Beth said...

Never read it, either. Wonder if those b*tches ever read Mr. White's Purple House; now, that was a classic.

Thought about picking up the audio book at my bux -- it has La Streep, by God -- but not if your customers are going to be mean to you.

The Girl with Moxie said...

I don't remember reading The Velveteen Rabbit, either. And I have had people harass me over not seeing certain films (still haven't seen Gone with the Wind or any of the Godfather movies) or reading certain books (never read Huck Finn or Tom Sawyer, among others). I say throw it right back at them: tell them YOUR favorite childhood book and ask them if they read it, then look horrified and hurt when they say no.

pseudostoops said...

You should just say "oh, I think I'm too young for that to have been really popular when I was a kid." Seriously, the kid in the book has scarlet fever or smallpox or something long-since eradicated- no reason you'd have read it.

Just make them feel old- that oughtta stop them.

jpdc said...

Never read The Velveteen Rabbit? Sacrilege! You brazen harpy!

Wait... I was thinking of Winnie the Pooh...

Sling said...

Tell them your favorite childhood book was "Valley of the dolls" and look at them with disbelief when they tell you they've never overdosed on drugs...Beyatches!

Amin said...

You can probably take solace in the knowledge that it's most likely the only book they've ever read themselves and even then, they had to silently mouth each word.

Their own insecurity is the problem.

Anonymous said...

Oh my. LOL! If that's the biggest thing they've got to get upset about, they need to get a life, preferably far away from you because that kind of insanity is probably contagious! ;)

For the record, I have 4 munchkins of my own & have never read the book. Nor do I have any plans to. Blech.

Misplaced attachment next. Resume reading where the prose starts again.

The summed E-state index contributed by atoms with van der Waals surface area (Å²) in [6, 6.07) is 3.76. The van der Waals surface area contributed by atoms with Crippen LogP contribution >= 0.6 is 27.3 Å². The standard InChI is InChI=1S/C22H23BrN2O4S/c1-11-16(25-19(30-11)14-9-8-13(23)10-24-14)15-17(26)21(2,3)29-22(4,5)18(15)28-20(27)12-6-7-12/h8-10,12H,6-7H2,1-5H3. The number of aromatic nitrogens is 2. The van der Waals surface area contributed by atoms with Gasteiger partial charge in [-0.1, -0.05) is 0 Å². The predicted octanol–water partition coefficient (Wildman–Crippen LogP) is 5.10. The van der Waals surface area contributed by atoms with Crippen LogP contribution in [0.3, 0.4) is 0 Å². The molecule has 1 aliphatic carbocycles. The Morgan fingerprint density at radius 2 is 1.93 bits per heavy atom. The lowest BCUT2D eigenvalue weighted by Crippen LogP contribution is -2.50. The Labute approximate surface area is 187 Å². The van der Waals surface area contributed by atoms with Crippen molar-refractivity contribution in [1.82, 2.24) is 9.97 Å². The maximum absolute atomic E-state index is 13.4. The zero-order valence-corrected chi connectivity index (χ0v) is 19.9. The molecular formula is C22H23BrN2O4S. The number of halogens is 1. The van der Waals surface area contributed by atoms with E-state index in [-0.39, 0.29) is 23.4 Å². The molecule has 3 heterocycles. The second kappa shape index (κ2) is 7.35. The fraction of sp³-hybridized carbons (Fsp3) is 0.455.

TheDame said...

if telling the truth isnt getting ya shit, and lying is getting on your nerves, just be evasive!!!

"i'm a writer myself, what do you think?" -they'll just assume you're answering in the affirmative and leave it go.

that or just mess with their heads... "no, we must not be in the same tax-bracket. I read The Polyester Rabbit when I was younger"

or completey ruin it for them... "I think the mouse is a great symbol for marxist communism myself, and the rabbit is a wonderful allegory regarding the dangers of unpasteurized milk to the children of lesbian couples.." Go in to a long diatribe about whatever you can think about that sounds pseudo-intellectual. I promise you a good deal of people will go home telling themselves that they must have forgotten so much of the story, and that they're silly and shallow for never noticing all the intellectual and analytical details that you found that they didn't...

Is there a mouse in that book?

Thy said...

heh i love that book
but you're no reptile..

i mean, it's not like they've read mr popper's penguins. that was THE greatest book of all time.

if they ask you if you're insane, just say yes. that might make for an interesting entry.

Anonymous said...

pseudostoops - The child in the book had scarlet fever, which is not an "eradicated" disease. It is still around these days, there are just better drugs for it.
Brat - While it is a good book, how uncouth of all those customers. The public is so shameful these days.

Film Aficionado said...

There is a point at which insults become so preposterous and rude that you just have to laugh and write them off.

JTN said...

I'd probably look back at them and deadpan: "I was more of an Edward Gorey fan as a child." I bet most of them wouldn't even get the reference, and the ones who did would likely be creeped out enough to leave you alone.

Benny said...

I was on the receiving end of that book when I was five-ish. The illustrations bored the shit out of me, and I remember being upset because every other kindergartener got Eric Carle.